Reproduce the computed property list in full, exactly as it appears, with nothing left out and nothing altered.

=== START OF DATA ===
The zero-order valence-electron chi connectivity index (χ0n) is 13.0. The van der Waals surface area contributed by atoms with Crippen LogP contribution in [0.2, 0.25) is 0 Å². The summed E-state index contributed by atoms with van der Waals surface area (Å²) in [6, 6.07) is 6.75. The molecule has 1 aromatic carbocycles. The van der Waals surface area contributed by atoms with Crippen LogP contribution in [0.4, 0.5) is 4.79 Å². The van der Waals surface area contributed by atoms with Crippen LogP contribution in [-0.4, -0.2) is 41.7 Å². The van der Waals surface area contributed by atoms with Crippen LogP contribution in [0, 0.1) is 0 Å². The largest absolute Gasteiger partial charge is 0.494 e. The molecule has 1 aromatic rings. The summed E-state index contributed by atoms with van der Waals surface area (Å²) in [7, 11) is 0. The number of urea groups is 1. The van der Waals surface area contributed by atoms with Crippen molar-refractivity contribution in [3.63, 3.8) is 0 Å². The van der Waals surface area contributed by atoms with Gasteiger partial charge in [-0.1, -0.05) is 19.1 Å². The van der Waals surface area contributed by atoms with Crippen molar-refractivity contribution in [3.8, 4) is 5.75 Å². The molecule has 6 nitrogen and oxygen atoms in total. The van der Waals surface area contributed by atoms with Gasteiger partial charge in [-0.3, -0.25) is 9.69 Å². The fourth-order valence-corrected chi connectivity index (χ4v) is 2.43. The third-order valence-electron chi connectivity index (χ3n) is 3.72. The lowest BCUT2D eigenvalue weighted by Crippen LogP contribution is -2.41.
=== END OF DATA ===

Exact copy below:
The zero-order valence-electron chi connectivity index (χ0n) is 13.0. The van der Waals surface area contributed by atoms with Crippen LogP contribution in [0.2, 0.25) is 0 Å². The summed E-state index contributed by atoms with van der Waals surface area (Å²) in [6, 6.07) is 6.75. The molecule has 1 aromatic carbocycles. The van der Waals surface area contributed by atoms with Crippen LogP contribution in [0.4, 0.5) is 4.79 Å². The van der Waals surface area contributed by atoms with Crippen LogP contribution in [-0.4, -0.2) is 41.7 Å². The van der Waals surface area contributed by atoms with Crippen LogP contribution in [0, 0.1) is 0 Å². The largest absolute Gasteiger partial charge is 0.494 e. The molecule has 1 aromatic rings. The summed E-state index contributed by atoms with van der Waals surface area (Å²) in [7, 11) is 0. The number of urea groups is 1. The van der Waals surface area contributed by atoms with Crippen molar-refractivity contribution in [3.63, 3.8) is 0 Å². The van der Waals surface area contributed by atoms with Gasteiger partial charge in [-0.1, -0.05) is 19.1 Å². The van der Waals surface area contributed by atoms with Crippen molar-refractivity contribution in [3.8, 4) is 5.75 Å². The molecule has 6 nitrogen and oxygen atoms in total. The van der Waals surface area contributed by atoms with Gasteiger partial charge in [-0.3, -0.25) is 9.69 Å². The fourth-order valence-corrected chi connectivity index (χ4v) is 2.43. The third-order valence-electron chi connectivity index (χ3n) is 3.72. The lowest BCUT2D eigenvalue weighted by Crippen LogP contribution is -2.41.